For a couple of years I have been hosting my blog on Ghost.org and I have no complaints but I was paying about $7 per month and I know that others had moved their blog to Github Pages which is free and I thought that it could be a fun challange to see how much effort it would be to move everything and not spend any money.
So I started researching and I made a short list of features that I wanted:
I knew from start that it would be fun to build and design my own blog from scratch, I also knew that it would take to long and since my design skillz aren’t the best that it probably wouldn’t be that nice. Jekyll is recommended by GitHub for GitHub Pages so I started to look at that to begin with. Jekyll is a static site generator that generates HTML from plain text files.
I quickly installed it and installed a theme (which there are a lot to choose from) which allowed me to customize the menu and some design features to make the theme a little bit more personal. With Jekyll I could get the customizable menu and design and uses markdown to write posts, and it’s free.
The documentation for GitHub Pages is very easy to read and understand so it didn’t take long to get my Jekyll site up and running. GitHub Pages allows me to have a custom domain (the default domain is: username.github.io but I wanted to use my own domain) and it’s free.
In my previous blog I had already used Disqus and I’m very happy with it and since it wasn’t any problem moving comments from my old domain to my new domain with Disqus I decided to continue to use it. So I could cross comments of my list, and it’s free.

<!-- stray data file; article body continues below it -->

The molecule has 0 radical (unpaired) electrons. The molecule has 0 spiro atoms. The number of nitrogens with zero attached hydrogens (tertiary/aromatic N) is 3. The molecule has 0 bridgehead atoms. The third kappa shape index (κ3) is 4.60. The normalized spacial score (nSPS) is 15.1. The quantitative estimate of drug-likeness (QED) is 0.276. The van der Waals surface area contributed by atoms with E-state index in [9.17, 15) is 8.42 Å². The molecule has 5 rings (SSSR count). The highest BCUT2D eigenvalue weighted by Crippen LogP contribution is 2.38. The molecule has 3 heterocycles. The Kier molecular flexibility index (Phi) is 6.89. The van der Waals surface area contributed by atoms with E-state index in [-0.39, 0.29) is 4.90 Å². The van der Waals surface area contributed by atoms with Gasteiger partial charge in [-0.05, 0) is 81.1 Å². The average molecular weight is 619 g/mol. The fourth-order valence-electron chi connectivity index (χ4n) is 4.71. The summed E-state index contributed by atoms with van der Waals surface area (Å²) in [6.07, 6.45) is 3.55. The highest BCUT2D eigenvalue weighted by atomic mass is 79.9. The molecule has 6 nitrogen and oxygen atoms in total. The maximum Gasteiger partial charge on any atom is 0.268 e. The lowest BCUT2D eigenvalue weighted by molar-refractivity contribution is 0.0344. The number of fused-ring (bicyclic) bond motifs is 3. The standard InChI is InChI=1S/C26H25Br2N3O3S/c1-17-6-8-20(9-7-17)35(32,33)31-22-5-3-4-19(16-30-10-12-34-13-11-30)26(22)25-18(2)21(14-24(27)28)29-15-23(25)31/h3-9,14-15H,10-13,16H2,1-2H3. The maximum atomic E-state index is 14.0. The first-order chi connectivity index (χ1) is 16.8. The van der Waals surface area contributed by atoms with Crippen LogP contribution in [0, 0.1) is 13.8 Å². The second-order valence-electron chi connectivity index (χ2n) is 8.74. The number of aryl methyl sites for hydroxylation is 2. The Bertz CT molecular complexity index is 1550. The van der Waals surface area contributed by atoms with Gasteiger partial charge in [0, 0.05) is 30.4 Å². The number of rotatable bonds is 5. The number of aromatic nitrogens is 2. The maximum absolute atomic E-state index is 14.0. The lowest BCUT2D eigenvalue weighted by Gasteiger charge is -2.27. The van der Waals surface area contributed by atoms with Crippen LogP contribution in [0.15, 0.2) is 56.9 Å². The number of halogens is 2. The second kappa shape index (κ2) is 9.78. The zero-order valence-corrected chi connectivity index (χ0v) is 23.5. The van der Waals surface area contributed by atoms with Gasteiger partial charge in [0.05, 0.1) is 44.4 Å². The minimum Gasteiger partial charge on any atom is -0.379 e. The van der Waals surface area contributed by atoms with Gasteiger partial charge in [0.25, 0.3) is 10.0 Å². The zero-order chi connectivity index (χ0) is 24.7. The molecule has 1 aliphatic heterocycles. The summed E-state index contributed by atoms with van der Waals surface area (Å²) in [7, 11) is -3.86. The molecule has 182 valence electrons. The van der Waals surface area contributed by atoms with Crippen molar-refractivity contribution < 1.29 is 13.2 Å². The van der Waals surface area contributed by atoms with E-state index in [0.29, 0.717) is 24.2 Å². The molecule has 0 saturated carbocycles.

Since I already had my new domain name and I wanted to have my new blog served with an encrypted connection and I didn’t want to pay for an SSL-certificate I turned to Cloudflare. They have a service in which you use their nameservers for your domain and they will encrypt the traffic (and cache content etc.) which was exactly what I needed, and it’s free.
I wanted links to the old blog to conintue to work and the root domain isn’t a problem but I also wanted deep links to work so if someone had bookmarked an old blog post they would still be able to get to that specific post but on my new blog. Such a service isn’t available with my domain registrar so I thought about just writing a small application which would recieve all the request for my old domain and respond with a 301 Redirect to my new blog but that would mean that I had to host that somewhere. After a quick Google session I found 301redirect.website which does exactly that, and it’s free (if you provide a link to their page on your page).
So in the end I was able to meat all my requirements for the new blog without spending any money and I learned a lot doing it.Written on July 21st , 2018 by Robin Ridderholt